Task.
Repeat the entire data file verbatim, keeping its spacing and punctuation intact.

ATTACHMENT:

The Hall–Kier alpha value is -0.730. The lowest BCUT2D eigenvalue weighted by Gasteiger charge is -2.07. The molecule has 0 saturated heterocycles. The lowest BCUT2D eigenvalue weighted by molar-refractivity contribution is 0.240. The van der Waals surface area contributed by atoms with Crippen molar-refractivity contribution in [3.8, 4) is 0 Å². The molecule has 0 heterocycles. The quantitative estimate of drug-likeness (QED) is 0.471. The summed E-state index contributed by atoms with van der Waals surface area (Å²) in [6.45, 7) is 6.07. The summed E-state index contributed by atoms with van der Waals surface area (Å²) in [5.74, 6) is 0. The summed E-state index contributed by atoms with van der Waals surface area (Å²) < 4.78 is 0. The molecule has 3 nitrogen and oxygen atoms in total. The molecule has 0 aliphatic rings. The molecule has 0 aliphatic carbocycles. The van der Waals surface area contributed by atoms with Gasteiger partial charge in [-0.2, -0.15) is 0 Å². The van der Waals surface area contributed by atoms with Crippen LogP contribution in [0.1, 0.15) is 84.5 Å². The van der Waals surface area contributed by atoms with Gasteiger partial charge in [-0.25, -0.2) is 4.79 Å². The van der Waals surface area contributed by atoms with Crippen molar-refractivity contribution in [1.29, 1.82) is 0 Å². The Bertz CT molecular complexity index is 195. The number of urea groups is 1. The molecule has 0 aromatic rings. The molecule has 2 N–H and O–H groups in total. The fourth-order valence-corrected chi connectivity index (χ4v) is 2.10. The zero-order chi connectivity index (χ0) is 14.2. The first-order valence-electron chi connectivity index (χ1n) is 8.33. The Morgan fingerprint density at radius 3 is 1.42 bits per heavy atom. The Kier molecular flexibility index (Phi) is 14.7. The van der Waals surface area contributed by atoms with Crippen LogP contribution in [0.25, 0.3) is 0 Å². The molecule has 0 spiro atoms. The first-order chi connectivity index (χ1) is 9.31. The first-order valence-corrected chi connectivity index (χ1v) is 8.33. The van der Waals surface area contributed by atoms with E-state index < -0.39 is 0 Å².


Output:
The Hall–Kier alpha value is -0.730. The lowest BCUT2D eigenvalue weighted by Gasteiger charge is -2.07. The molecule has 0 saturated heterocycles. The lowest BCUT2D eigenvalue weighted by molar-refractivity contribution is 0.240. The van der Waals surface area contributed by atoms with Crippen molar-refractivity contribution in [3.8, 4) is 0 Å². The molecule has 0 heterocycles. The quantitative estimate of drug-likeness (QED) is 0.471. The summed E-state index contributed by atoms with van der Waals surface area (Å²) in [6.45, 7) is 6.07. The summed E-state index contributed by atoms with van der Waals surface area (Å²) in [5.74, 6) is 0. The summed E-state index contributed by atoms with van der Waals surface area (Å²) < 4.78 is 0. The molecule has 3 nitrogen and oxygen atoms in total. The molecule has 0 aliphatic rings. The molecule has 0 aliphatic carbocycles. The van der Waals surface area contributed by atoms with Gasteiger partial charge in [-0.2, -0.15) is 0 Å². The van der Waals surface area contributed by atoms with Crippen LogP contribution in [0.1, 0.15) is 84.5 Å². The van der Waals surface area contributed by atoms with Gasteiger partial charge in [-0.25, -0.2) is 4.79 Å². The van der Waals surface area contributed by atoms with Crippen molar-refractivity contribution in [1.29, 1.82) is 0 Å². The Bertz CT molecular complexity index is 195. The number of urea groups is 1. The molecule has 0 aromatic rings. The molecule has 2 N–H and O–H groups in total. The fourth-order valence-corrected chi connectivity index (χ4v) is 2.10. The zero-order chi connectivity index (χ0) is 14.2. The first-order valence-electron chi connectivity index (χ1n) is 8.33. The Morgan fingerprint density at radius 3 is 1.42 bits per heavy atom. The Kier molecular flexibility index (Phi) is 14.7. The van der Waals surface area contributed by atoms with Crippen LogP contribution in [0.25, 0.3) is 0 Å². The molecule has 0 spiro atoms. The first-order chi connectivity index (χ1) is 9.31. The first-order valence-corrected chi connectivity index (χ1v) is 8.33. The van der Waals surface area contributed by atoms with E-state index < -0.39 is 0 Å².